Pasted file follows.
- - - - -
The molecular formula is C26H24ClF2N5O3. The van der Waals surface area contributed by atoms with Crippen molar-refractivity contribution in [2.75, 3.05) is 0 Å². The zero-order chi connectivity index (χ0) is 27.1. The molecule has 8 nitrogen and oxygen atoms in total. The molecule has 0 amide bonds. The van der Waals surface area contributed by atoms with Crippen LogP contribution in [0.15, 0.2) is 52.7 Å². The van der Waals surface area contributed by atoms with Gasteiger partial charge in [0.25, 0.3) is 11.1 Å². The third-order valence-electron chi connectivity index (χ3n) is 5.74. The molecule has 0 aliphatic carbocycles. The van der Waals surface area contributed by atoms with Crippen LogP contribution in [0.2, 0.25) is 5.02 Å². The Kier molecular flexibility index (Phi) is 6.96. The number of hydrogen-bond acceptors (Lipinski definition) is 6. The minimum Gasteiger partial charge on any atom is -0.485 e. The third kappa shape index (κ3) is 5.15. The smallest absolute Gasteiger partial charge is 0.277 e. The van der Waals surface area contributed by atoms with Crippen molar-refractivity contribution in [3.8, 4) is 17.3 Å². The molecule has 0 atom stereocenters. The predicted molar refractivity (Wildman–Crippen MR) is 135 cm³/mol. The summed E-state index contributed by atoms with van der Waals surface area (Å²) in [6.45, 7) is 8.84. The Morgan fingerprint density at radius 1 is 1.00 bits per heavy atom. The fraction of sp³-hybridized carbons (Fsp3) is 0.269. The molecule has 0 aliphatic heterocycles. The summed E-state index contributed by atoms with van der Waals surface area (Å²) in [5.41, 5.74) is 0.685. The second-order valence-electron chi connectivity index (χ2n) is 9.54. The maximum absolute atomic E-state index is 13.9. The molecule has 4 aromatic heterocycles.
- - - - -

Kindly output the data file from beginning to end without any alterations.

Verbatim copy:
The molecular formula is C26H24ClF2N5O3. The van der Waals surface area contributed by atoms with Crippen molar-refractivity contribution in [2.75, 3.05) is 0 Å². The zero-order chi connectivity index (χ0) is 27.1. The molecule has 8 nitrogen and oxygen atoms in total. The molecule has 0 amide bonds. The van der Waals surface area contributed by atoms with Crippen LogP contribution in [0.15, 0.2) is 52.7 Å². The van der Waals surface area contributed by atoms with Gasteiger partial charge in [0.25, 0.3) is 11.1 Å². The third-order valence-electron chi connectivity index (χ3n) is 5.74. The molecule has 0 aliphatic carbocycles. The van der Waals surface area contributed by atoms with Crippen LogP contribution in [0.2, 0.25) is 5.02 Å². The Kier molecular flexibility index (Phi) is 6.96. The number of hydrogen-bond acceptors (Lipinski definition) is 6. The minimum Gasteiger partial charge on any atom is -0.485 e. The third kappa shape index (κ3) is 5.15. The smallest absolute Gasteiger partial charge is 0.277 e. The van der Waals surface area contributed by atoms with Crippen molar-refractivity contribution in [3.8, 4) is 17.3 Å². The molecule has 0 atom stereocenters. The predicted molar refractivity (Wildman–Crippen MR) is 135 cm³/mol. The summed E-state index contributed by atoms with van der Waals surface area (Å²) in [6.45, 7) is 8.84. The Morgan fingerprint density at radius 1 is 1.00 bits per heavy atom. The fraction of sp³-hybridized carbons (Fsp3) is 0.269. The molecule has 0 aliphatic heterocycles. The summed E-state index contributed by atoms with van der Waals surface area (Å²) in [5.41, 5.74) is 0.685. The second-order valence-electron chi connectivity index (χ2n) is 9.54. The maximum absolute atomic E-state index is 13.9. The molecule has 4 aromatic heterocycles.